Is your model roster more diverse than ever?
I think the industry has always had diversity. I think it’s becoming more and more diverse, and becoming more open to everyone, which is great. It’s not just the 5-foot-10 girl with measurements of 34-24-30 who’s getting work. You’re seeing it more on the runway — it’s definitely moving in the right direction, but I still think there is a ways to go.
Are clients demanding more options?
They aren’t asking for a certain look. The bigger ones want talent with a background, someone who is not just one-dimensional. They’re looking at personalities, models’ longevity — they want to work with somebody they can use over the next five or eight years. Rather than book for a one-and-done thing, they’re looking to build a relationship.
Is there a commonality you’ve noticed among models who have had long careers?
They all have beauty that can withstand time, of course. And they’re doing the high-end fashion jobs, but they’re also able to make money on the commercial side.
With the modeling and influencer worlds overlapping, how important is it for your model talent to have a strong social media presence?
Models with certain followings are certainly influencers; they can sway people. They work with certain brands, and brands see an immediate ROI on posts and activations. Today, a lot of retailers are looking at those numbers and making sure there’s a return on their investment.
So I do encourage our talent to be active on social media, but to be themselves. If you are trying to be someone else, you are going to be found out — you’ve got to be authentic.
Have fashion’s rocky publishing and retail industries hurt your business?
As for publishing, no. We’re just working in a different medium. A beautiful image is a beautiful image, whether it’s in digital or in print.
I think a lot of retailers are in flux and are trying to make a go of it, but in general, our business has still been really good. Where some people can look at it as, “Well, the catalogs aren’t shooting as much,” or “There aren’t as many campaigns,” it’s really just that everything is different: The campaigns are different, the way retailers do things is different — and in a lot of cases, the clients are shooting much more than ever.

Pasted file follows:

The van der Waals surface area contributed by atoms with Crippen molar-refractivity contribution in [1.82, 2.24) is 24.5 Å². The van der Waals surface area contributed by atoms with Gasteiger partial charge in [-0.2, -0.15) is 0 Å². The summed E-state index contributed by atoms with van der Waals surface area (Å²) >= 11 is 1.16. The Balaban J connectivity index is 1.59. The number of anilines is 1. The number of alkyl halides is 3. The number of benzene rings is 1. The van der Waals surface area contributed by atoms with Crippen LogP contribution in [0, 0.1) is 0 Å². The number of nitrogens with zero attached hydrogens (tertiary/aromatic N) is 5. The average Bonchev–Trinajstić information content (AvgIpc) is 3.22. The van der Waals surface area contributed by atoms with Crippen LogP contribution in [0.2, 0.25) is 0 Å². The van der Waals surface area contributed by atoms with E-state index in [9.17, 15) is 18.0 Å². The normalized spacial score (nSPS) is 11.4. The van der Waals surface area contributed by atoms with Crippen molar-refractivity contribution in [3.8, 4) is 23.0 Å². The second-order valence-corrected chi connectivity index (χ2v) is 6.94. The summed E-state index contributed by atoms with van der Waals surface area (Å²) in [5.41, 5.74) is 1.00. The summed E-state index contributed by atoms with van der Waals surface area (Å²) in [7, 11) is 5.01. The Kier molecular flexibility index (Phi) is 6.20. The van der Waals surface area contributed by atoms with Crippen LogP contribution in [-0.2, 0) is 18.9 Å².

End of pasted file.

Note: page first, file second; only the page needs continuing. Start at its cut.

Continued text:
Next has expanded its divisions outside of modeling and related talent (stylists, makeup artists) to actors, musicians and even chefs. What’s your strategy?
At the end of the day, we’re just managing talent, and it’s important to evolve. Most recently, we invested in a company called Métier Creative — it’s a branding-slash-content advertising agency — and it’s been amazing. We see the content business being huge, so that’s what really drove us to partner with them. [Founders Erin Kleinberg and Stacie Brockman] are the best at what they do, and they’re visionaries. They have this drive, and they’ve grown out a fantastic business. Next is just happy to be in partnerships with these types of people.
Where do you see Next going in the next five years?
We have a five-year plan, but we like to concentrate on a shorter period. We try to be ahead of the curve by looking at the trends in the retail and publishing worlds, and trying to understand what’s happening. I do see that content is becoming increasingly important to clients – but in general, we’re just going to keep doing what we’re doing and what we do best.
Image via vogue.com